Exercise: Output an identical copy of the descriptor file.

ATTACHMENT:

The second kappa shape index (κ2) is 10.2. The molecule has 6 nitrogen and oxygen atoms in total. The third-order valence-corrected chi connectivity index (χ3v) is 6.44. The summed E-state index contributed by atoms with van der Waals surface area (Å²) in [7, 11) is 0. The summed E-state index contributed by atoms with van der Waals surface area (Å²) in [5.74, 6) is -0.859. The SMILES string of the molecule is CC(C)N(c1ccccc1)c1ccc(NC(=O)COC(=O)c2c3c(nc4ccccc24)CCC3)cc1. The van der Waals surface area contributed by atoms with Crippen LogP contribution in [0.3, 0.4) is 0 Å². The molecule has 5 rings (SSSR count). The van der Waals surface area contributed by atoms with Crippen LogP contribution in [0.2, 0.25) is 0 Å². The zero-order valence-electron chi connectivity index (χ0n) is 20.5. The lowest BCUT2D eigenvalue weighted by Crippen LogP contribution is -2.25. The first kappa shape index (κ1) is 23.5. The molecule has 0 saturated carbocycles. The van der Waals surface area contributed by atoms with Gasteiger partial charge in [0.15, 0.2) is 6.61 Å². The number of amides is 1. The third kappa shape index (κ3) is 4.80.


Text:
The second kappa shape index (κ2) is 10.2. The molecule has 6 nitrogen and oxygen atoms in total. The third-order valence-corrected chi connectivity index (χ3v) is 6.44. The summed E-state index contributed by atoms with van der Waals surface area (Å²) in [7, 11) is 0. The summed E-state index contributed by atoms with van der Waals surface area (Å²) in [5.74, 6) is -0.859. The SMILES string of the molecule is CC(C)N(c1ccccc1)c1ccc(NC(=O)COC(=O)c2c3c(nc4ccccc24)CCC3)cc1. The van der Waals surface area contributed by atoms with Crippen LogP contribution in [0.3, 0.4) is 0 Å². The molecule has 5 rings (SSSR count). The van der Waals surface area contributed by atoms with Crippen LogP contribution in [0.2, 0.25) is 0 Å². The zero-order valence-electron chi connectivity index (χ0n) is 20.5. The lowest BCUT2D eigenvalue weighted by Crippen LogP contribution is -2.25. The first kappa shape index (κ1) is 23.5. The molecule has 0 saturated carbocycles. The van der Waals surface area contributed by atoms with Gasteiger partial charge in [0.15, 0.2) is 6.61 Å². The number of amides is 1. The third kappa shape index (κ3) is 4.80.